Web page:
Eu v. San Francisco County Democratic Central Committee, No. 87-1269

CourtUnited States Supreme Court
Writing for the CourtMARSHALL, J., delivered the opinion of the Court, in which all other Members joined, except REHNQUIST, C.J., who took no part in the consideration or decision of the case. STEVENS
Citation109 S.Ct. 1013,489 U.S. 214,103 L.Ed.2d 271
Docket NumberNo. 87-1269
Decision Date22 February 1989
PartiesMarch Fong EU, Secretary of State of California, et al., Appellants v. SAN FRANCISCO COUNTY DEMOCRATIC CENTRAL COMMITTEE, et al

489 U.S. 214
109 S.Ct. 1013
103 L.Ed.2d 271
March Fong EU, Secretary of State of California, et al., Appellants

v.

SAN FRANCISCO COUNTY DEMOCRATIC CENTRAL COMMITTEE, et al.

No. 87-1269.
Argued Dec. 5, 1988.
Decided Feb. 22, 1989.
Syllabus

Section 11702 of the California Elections Code (Code) forbids the official governing bodies of political parties to endorse or oppose candidates in primary elections, while § 29430 makes it a misdemeanor for any candidate in a primary to claim official party endorsement. Other Code sections dictate the organization and composition of parties' governing bodies, limit the term of office for a party's state central committee chair, and require that the chair rotate between residents of northern and southern California. Various party governing bodies, members of such bodies, and other politically active groups and individuals brought suit in the District Court, claiming, inter alia, that these Code provisions deprived parties and their members of the rights of free speech and free association guaranteed by the First and Fourteenth Amendments. The District Court granted summary judgment for the plaintiffs as to the provisions in question, and the Court of Appeals affirmed.

Held: The challenged California election laws are invalid, since they burden the First Amendment rights of political parties and their members without serving a compelling state interest. Pp. 222-233.

(a) The ban on primary endorsements in §§ 11702 and 29430 violates the First and Fourteenth Amendments. By preventing a party's governing body from stating whether a candidate adheres to the party's tenets or whether party officials believe that the candidate is qualified for the position sought, the ban directly hampers the party's ability to spread its message and hamstrings voters seeking to inform themselves about the candidates and issues, and thereby burdens the core right to free political speech of the party and its members. The ban also infringes a party's protected freedom of association rights to identify the people who constitute the association and to select a standard-bearer who best represents the party's ideology and preferences, by preventing the party from promoting candidates at the crucial primary election juncture. Moreover, the ban does not serve a compelling governmental interest. The State has not adequately explained how the ban advances its claimed interest in a stable political system or what makes California so peculiar that it is virtually the only State to determine that such a ban

Page 215

is necessary. The explanation that the State's compelling interest in stable government embraces a similar interest in party stability is untenable, since a State may enact laws to prevent disruption of political parties from without but not from within. The claim that a party that issues primary endorsements risks intraparty friction which may endanger its general election prospects is insufficient, since the goal of protecting the party against itself would not justify a State's substituting its judgment for that of the party. The State's claim that the ban is necessary to protect primary voters from confusion and undue influence must be viewed with skepticism, since the ban restricts the flow of information to the citizenry without any evidence of the existence of fraud or corruption that would justify such a estriction. Pp. 222-229.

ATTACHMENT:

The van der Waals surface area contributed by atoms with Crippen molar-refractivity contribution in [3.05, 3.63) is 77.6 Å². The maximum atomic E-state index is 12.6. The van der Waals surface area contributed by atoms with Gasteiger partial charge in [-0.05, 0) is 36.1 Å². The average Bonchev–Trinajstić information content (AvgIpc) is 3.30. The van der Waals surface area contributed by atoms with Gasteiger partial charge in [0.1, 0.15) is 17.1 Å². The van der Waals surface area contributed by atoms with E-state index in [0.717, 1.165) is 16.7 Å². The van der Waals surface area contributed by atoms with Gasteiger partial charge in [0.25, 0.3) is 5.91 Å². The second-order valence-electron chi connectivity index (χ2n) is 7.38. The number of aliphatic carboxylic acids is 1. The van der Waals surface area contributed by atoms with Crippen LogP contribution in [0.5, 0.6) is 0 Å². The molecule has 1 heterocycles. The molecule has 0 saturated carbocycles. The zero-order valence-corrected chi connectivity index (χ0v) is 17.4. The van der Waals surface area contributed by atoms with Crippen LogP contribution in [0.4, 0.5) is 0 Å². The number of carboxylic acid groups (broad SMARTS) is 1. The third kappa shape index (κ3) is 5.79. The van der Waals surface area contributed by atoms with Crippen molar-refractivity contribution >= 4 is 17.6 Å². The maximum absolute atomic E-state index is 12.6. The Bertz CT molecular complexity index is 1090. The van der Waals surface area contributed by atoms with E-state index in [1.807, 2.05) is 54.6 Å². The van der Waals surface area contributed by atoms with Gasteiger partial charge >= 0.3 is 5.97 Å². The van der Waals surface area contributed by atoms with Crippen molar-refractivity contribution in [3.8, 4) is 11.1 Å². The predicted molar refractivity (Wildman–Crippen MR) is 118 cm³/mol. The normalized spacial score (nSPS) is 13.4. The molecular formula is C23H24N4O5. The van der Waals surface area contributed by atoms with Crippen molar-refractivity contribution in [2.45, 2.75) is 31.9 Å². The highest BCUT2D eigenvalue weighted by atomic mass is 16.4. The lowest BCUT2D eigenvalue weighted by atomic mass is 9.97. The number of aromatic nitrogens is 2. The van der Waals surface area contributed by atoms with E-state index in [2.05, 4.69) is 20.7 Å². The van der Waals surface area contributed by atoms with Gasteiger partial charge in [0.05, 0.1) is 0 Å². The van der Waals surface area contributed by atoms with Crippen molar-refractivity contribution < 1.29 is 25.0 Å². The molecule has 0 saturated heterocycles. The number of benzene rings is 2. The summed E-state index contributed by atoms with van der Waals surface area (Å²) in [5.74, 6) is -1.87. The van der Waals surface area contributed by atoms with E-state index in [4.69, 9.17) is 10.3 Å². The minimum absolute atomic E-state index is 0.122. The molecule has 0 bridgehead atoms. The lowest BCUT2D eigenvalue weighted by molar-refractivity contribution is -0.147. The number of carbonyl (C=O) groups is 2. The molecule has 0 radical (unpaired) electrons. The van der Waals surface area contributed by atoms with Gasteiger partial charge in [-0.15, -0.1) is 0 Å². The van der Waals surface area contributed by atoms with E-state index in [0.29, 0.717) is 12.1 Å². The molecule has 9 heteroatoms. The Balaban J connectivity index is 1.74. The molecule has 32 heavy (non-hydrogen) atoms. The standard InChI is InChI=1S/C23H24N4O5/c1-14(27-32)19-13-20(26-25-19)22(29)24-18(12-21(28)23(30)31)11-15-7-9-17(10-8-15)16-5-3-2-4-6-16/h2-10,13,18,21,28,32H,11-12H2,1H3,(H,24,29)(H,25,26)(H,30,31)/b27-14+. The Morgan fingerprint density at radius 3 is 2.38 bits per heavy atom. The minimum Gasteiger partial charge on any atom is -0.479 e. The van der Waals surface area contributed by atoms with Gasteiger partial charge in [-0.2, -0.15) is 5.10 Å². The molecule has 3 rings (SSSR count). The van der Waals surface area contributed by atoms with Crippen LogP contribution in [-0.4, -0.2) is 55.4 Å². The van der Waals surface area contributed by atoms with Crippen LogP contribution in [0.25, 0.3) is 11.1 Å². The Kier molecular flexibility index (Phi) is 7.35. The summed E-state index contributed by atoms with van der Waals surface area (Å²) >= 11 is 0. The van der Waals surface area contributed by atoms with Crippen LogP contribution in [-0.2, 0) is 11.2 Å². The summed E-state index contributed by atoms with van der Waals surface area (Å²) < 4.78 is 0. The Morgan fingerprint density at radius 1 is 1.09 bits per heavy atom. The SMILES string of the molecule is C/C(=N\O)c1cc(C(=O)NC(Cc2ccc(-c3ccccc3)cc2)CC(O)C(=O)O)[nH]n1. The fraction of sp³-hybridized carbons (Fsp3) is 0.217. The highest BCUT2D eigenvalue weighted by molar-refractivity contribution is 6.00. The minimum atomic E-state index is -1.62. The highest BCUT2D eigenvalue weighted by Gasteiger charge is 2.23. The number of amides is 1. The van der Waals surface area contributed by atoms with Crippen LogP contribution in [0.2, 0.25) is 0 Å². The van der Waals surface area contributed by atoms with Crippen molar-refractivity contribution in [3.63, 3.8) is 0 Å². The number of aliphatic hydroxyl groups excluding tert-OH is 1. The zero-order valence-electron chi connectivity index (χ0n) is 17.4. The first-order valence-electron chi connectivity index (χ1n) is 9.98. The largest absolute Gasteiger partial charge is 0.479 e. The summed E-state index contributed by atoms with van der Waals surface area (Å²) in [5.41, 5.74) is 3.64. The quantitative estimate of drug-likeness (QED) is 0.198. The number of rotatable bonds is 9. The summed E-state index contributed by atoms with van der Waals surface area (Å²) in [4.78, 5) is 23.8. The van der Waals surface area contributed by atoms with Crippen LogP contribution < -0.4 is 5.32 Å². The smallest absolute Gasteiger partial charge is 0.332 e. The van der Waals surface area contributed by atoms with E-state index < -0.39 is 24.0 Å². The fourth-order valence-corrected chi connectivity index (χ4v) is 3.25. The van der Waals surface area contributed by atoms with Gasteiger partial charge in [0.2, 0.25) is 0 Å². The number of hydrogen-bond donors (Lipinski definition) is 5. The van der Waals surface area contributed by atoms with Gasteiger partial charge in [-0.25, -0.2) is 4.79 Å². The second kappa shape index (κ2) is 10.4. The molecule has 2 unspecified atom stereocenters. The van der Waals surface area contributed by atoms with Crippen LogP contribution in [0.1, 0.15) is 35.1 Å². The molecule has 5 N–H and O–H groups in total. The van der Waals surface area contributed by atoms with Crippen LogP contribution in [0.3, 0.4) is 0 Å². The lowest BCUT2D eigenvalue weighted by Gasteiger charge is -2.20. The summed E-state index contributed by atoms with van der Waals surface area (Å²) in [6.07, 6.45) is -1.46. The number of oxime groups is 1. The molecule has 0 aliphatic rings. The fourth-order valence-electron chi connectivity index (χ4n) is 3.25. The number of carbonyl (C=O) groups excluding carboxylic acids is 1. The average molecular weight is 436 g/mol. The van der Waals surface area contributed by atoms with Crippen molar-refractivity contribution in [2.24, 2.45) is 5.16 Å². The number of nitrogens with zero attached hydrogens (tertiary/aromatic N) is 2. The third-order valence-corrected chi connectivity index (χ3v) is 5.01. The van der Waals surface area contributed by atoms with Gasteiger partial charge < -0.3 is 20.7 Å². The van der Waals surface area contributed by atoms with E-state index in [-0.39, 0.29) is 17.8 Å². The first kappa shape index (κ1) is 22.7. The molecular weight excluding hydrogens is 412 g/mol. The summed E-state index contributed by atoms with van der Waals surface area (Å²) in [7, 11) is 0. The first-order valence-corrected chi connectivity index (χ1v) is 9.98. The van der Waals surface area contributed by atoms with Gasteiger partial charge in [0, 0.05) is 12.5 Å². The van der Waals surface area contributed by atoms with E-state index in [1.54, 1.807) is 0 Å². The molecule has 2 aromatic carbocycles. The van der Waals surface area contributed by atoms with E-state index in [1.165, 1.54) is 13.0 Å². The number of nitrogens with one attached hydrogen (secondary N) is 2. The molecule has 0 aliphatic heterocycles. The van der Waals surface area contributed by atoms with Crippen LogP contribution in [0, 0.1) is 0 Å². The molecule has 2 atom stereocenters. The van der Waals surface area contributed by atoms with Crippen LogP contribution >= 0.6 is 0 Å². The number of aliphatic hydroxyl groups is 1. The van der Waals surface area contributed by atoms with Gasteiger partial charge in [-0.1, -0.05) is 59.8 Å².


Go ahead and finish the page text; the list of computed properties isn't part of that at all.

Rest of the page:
(b) The restrictions on the organization and composition of the official governing bodies of political parties, the limits on the term of office for state central committee chairs, and the requirement that such chairs rotate between residents of northern and southern California cannot be upheld. These laws directly burden the associational rights of a party and its members by limiting the party's discretion in how to organize itself, conduct its affairs, and select its leaders. Moreover, the laws do not serve a compelling state interest. A State cannot justify regulating a party's internal affairs without showing that such regulation is necessary to ensure that elections are orderly, fair, and honest, and California has made no such showing. The State's claim that it has a compelling interest in the democratic management of internal party affairs is without merit, since this is not a case where intervention is necessary to prevent the derogation of party adherents' civil rights, and since the State has no interest in protecting the party's integrity against the party itself. Nor are the restrictions justified by the State's claim that limiting the term of the state central committee chair and requiring that the chair rotate between northern and southern California help to prevent regional friction from reaching a critical mass, since a State cannot substitute its judgment for that of the party as to the desirability of a particular party structure. Pp. 229-233.